It’s worth looking, too, for models that have a guest network option, such as Apple’s latest iteration of the Airport Extreme and kit from D-Link, Netgear and others. These will ensure that visitors can connect to the internet while they’re in your home but can’t, for example, go rummaging through the contents of your nas box.
Many modern routers, like the Linksys E4200, operate 2.4GHz and 5GHz networks in parallel
If you have a large home, or one with walls that aren’t particularly friendly to wireless, frequency and channel changes or separate networks for slower devices still may not solve your problems.
Gigabit Ethernet would have seemed overkill a few years back, but these days there are sound reasons for using it in at least a few parts of your network. If you have a nas, for example, and backup your computer to that, or need to shift around large video files, it’ll be much better than 100Base-T.
A wireless connection may be fine for backing up day to day, for example, but if I’m backing up 70GB of photos, it’s a lot less painful using Ethernet. Some readers might also think of using the ‘Jumbo frames’ option if it’s present on their nas, though it’s unlikely to make as much of a difference on modern equipment as it used to. There's a great article here explaining why that's the case.
Many basestations, such as Apple's AirPort Extreme, let you run a separate network for guests
Mac users wanting to reap a real-world benefit should try using AFP with their nas, rather than SMB. Different protocols have different throughput efficiencies.
Of course, Ethernet cabling draped around the skirting boards isn’t a look that everyone can pull off, and few of us will have the opportunity to rewire a home with Cat 5e or 6 cable to every room. For many – and despite the inevitable outrage from radio hams – the best way to extend the reach of your network is to use powerline networking, of which the most widespread version at the moment is HomePlug AV, with a quoted speed of 200Mbps equating to around half that in practice.
HomePlug AV now encompasses 500Mbps adaptors
There are also 500Mbps and 1Gbps variants too, though while both will communicate with 200Mbps versions, the 1Gbit and 500Mbps units can’t talk to each other. Gigabit powerline effectively has a 200Mbps HomePlug AV unit bolted on to allow interworking.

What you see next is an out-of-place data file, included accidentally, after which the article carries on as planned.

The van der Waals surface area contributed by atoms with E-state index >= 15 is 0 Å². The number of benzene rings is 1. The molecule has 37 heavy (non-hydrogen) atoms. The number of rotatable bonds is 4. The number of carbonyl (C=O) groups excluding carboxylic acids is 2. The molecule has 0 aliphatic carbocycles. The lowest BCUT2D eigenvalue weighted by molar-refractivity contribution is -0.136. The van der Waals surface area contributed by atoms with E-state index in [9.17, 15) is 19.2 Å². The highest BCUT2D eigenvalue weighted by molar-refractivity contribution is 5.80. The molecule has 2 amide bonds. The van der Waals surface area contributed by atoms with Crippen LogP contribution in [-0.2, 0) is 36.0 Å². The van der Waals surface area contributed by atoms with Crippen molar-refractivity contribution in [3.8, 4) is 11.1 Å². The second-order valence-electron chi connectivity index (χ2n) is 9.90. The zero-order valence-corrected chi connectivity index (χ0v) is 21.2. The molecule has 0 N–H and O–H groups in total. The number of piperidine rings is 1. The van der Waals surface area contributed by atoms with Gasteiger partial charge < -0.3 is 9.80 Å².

A few years back, powerline adaptors were largely confined to plug-in units with a single Ethernet port. While that still accounts for the bulk of what’s available, there are now more multi-port adaptors, giving you three ports on a single unit, for example.
Solwise now has a replacement wall socket, which provides a single 13A outlet together with four Ethernet ports, providing a ‘built in’ look that will please the house-proud. With many living rooms now having games consoles, media players, and connected TVs, it’s a neat way of providing a decent number of connections.
Solwise's Net PL 200AV Wall 4PE integrates an powerline adaptor and four-port switch into a mains plate
What I’d still love to see, though, is a unit that provides power over Ethernet too, making it simple to turn any mains outlet into a VoIP telephone point, for instance.
Point of entry
If you’re trying to improve your home network, it’s probably also worth considering your router too, and perhaps even your ISP – sometimes a change of the latter will necessitate the former, as when my ADSL changed from a BT-hosted to a C&W-hosted service, and my old Zyxel router refused to work reliably, while a new Draytek Vigor 2820 has been rock solid.
A new router may also give you a faster switch at the heart of your network, with Gigabit ports rather than 100Base-T, and extras like an improved firewall, or VoIP for those brave enough to make the switch.
Plenty of geek-friendly antennae, ports and LEDs: Draytek's Vigor 2820
If you’re thinking of changing ISP, perhaps to take advantage of faster services, it’s also worth looking around at some of the smaller companies, where you’re more likely to find options such as fixed IP addresses at no extra cost – useful, if you want to port your phone line to SIP, for instance – or IPv6 support.
The right solution for any network will, of course, depend on what you want to do with it. If I had to pick one thing to do, I'd use 5GHz wireless for those devices that can handle it, and keep a separate 2.4GHz network for slower devices and guests. ®